Site Loader

A group of cancer survivors are fighting back against corporate brands that glamorise the illness

By Michelle Fredman

When mother of four, Vicky Saynor, who is currently going through chemotherapy for breast cancer, first saw Fashion Targets Breast Cancer’s campaign, released early April 2019, she was appalled. The charity, which raises money for breast cancer research, had partnered with M&S and River Island to promote their campaign, #BosomBuddies, which featured longhaired models and celebrities smiling happily in branded t-shirts. The worst part was the campaign’s tagline, #twoisbetterthanone. Not exactly what a woman who’s undergone a mastectomy needs to hear.

“Once again the reality of this disease was overlooked and not truthfully represented,” said Saynor, 43. ”Using glamorous, healthy-looking women and insensitive language… all to sell some T-shirts?”

Immediately the campaign’s social media was bombarded with comments lambasting the brands and their PR teams for failing to show the reality of cancer.

The charity responded by removing the hashtag, deleting the celebrity videos and posting stories of people impacted by the disease on the front page of their website. However, the campaign has remained online.

Georgie Swallow (26), a Hodgkin’s lymphoma survivor, revealed why she found it so insensitive.

“For a breast cancer campaign to say two is better than one, it just shocked me. Women are losing one breast, or they’ve got cancer in both of their breasts, and to say I’m a bosom buddy… well no I’m actually not very good friends with my breasts right now.”

True Cancer Bodies Photoshoot – Binky Nixon, The Voyage

After seeing the reaction from within the cancer community, Saynor took action by setting up her own campaign, True Cancer Bodies, on April 10th, to expose the real impact of cancer on both men and women affected.

A photo-shoot was organised, rallying 38 survivors into a studio in London. The group, aged 26 to 57 represented a variety of different cancers, such as bowel, cervical, lymphoma and sarcoma. This was important to Saynor and those involved, who felt fed up with seeing only breast cancer represented in the media.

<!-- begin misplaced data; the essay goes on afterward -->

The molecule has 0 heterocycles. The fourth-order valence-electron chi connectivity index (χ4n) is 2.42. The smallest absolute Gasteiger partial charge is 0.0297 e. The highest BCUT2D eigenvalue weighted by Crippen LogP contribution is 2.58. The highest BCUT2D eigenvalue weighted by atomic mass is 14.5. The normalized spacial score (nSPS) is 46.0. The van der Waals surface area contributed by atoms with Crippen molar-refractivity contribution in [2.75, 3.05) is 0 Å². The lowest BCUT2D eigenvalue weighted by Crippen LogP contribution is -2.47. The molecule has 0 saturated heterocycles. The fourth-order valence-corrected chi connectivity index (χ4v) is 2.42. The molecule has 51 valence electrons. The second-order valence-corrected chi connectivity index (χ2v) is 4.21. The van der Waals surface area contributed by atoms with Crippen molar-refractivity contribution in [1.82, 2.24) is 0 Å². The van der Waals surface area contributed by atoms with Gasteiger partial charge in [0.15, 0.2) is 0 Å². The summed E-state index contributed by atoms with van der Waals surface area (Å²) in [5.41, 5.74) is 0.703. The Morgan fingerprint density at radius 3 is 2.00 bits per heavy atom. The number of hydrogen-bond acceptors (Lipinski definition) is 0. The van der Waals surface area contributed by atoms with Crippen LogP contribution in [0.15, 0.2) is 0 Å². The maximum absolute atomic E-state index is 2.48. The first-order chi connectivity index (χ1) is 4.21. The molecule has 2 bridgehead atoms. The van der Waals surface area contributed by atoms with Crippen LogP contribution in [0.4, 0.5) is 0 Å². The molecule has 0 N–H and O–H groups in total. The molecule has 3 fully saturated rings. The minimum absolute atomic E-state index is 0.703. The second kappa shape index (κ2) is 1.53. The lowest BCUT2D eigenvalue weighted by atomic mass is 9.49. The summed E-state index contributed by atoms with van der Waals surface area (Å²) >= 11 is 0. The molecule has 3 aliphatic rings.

“Yes breast cancer is the largest killer in women,” she admitted. “But bowel and lung aren’t far behind and yet you don’t see large corporations supporting them… Awareness must start for the new killer cancers, for all cancers really.”

Swallow, who jumped at the chance to get involved in the photoshoot, felt the same.

“I don’t think I’ve ever seen a campaign about lymphoma or bowel cancer,” she professed. “You don’t see any for lung cancer or skin cancer. Instead of campaigns just glamorizing cancer… they need to raise awareness of what symptoms people should be looking out for.”

The aim of True Cancer Bodies was to do just that. Provide a space for cancer survivors to share their stories, reveal how cancer really looks and access support.

However both women agree that while representing every person affected by cancer isn’t always possible, brands need to try harder.

“You’re never going to get something that appeals to every type of cancer, but you have to make an educated response,” said Swallow. “The fact that this was a happy campaign portraying breast cancer as fun and friendly, where you have all your friends around you just isn’t the case. For a lot of people you are isolated, you lose a breast, it’s not glamorous at all.”

After the photos from the shoot were posted online, they immediately gained traction. Yet, Swallow was quick to add that cancer doesn’t have one particular look and it’s a sense of diversity that’s missing from the media’s representation.

“We need to make sure that we aren’t only seeing pink and fluffy campaigns of white women with breast cancer and big smiles.”

Since the photo-shoot, True Cancer Bodies has amassed a following of over 2k on social media. Saynor is optimistic about the impact the campaign is having in transforming how people view the disease.

“We’ve started a conversation around the reality of cancer,” she said. “But, we need to keep pushing to be recognised in the media as a go to for companies to use us when talking about cancer.”

True Cancer Bodies is now working in collaboration with various charities to spread awareness on all cancers and is in talks with Channel 4 to be involved in the fundraising campaign, Stand Up to Cancer, happening in October 2019.